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# Chapter 3-5. Continuity equation - PowerPoint PPT Presentation

Chapter 3-5. Continuity equation. The continuity equation satisfies the condition that particles should be conserved! Electrons and holes cannot mysteriously appear or disappear at a given point, but must be transported to or created at the given point via some type of carrier action.

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• The continuity equation satisfies the condition that particles should be conserved! Electrons and holes cannot mysteriously appear or disappear at a given point, but must be transported to or created at the given point via some type of carrier action.

• Inside a given volume of a semiconductor,

• There is a corresponding equation for electrons.

Jp(x + x)

Jp(x)

x + x

Volume = Ax

q (Flux

of holes)

x

Area A

Continuity eqn. for electrons

These are general equations for one dimension, indicating that particles are conserved.

Apply the continuity equations to minority carriers, with the following assumptions:

• Electric field E = 0 at the region of analysis

• Equilibrium minority carrier concentrations are not functions of position, i.e., n0 n0(x); p0 p0(x)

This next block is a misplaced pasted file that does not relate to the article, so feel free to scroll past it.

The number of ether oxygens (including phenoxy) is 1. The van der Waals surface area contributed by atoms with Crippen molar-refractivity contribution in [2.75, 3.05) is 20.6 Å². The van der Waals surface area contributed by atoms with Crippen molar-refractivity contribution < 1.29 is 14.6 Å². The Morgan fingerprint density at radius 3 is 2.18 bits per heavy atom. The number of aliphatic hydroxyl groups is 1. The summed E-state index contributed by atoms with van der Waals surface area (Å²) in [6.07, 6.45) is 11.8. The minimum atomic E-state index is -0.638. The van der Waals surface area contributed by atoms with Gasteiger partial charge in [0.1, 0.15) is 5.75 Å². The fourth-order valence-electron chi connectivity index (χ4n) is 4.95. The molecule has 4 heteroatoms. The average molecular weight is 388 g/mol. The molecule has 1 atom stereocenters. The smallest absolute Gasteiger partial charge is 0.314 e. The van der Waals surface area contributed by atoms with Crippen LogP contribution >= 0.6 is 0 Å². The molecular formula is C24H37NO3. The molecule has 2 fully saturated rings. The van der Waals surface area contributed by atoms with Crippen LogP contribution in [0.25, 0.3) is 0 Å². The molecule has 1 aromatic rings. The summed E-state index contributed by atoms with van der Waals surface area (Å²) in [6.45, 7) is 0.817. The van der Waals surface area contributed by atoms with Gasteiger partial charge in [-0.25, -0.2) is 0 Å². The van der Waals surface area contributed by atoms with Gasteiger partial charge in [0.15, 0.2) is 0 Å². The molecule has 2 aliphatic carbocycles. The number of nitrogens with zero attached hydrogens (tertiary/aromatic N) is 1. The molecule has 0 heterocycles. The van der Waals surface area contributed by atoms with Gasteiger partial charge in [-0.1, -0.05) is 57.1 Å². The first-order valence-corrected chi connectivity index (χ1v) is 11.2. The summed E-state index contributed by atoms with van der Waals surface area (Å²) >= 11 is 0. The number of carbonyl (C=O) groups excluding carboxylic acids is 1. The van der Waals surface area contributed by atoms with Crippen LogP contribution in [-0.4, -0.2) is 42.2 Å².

• Low-level injection

• The dominant R-G mechanism is thermal R-G process

• The only external generation process is photo generation

Consider electrons (for p-type) and make the following simplifications:

The subscripts refer to type of materials, either n-type or p-type.

Why are these called “diffusion equations”?

Why are these called “minority carrier” diffusion equations?

Consider an n-type Si uniformly illuminated such that the excess carrier generation rate is GL e-h pairs / (s cm3). Use MCDE to predict how excess carriers decay after the light is turned-off.

t < 0: uniform  d/dx is zero; steady state  d/dt = 0

So, applying to holes, p(t < 0) = GLP

t > 0: GL = 0; uniform  d/dx = 0;

Consider a uniformly doped Si with ND=1015 cm3 is illuminated

such that pn0 = 1010 cm3 at x = 0. No light penetrates inside Si.

Determine pn(x). (see page 129 in text)

Solution is:

In the previous example, the exponential falloff in the excess carrier concentration is characterized by a decay length, Lp, which appears often in semiconductor analysis.

Lp = (Dp p)1/2 associated with minority carrier holes in n-type materials

Ln = (Dn n)1/2 associated with minority carrier electrons in p- type materials

Physically Ln and Lprepresent the average distance minority carriers can diffuse into a sea of majority carriers before being annihilated. What are typical values for Lp andLn?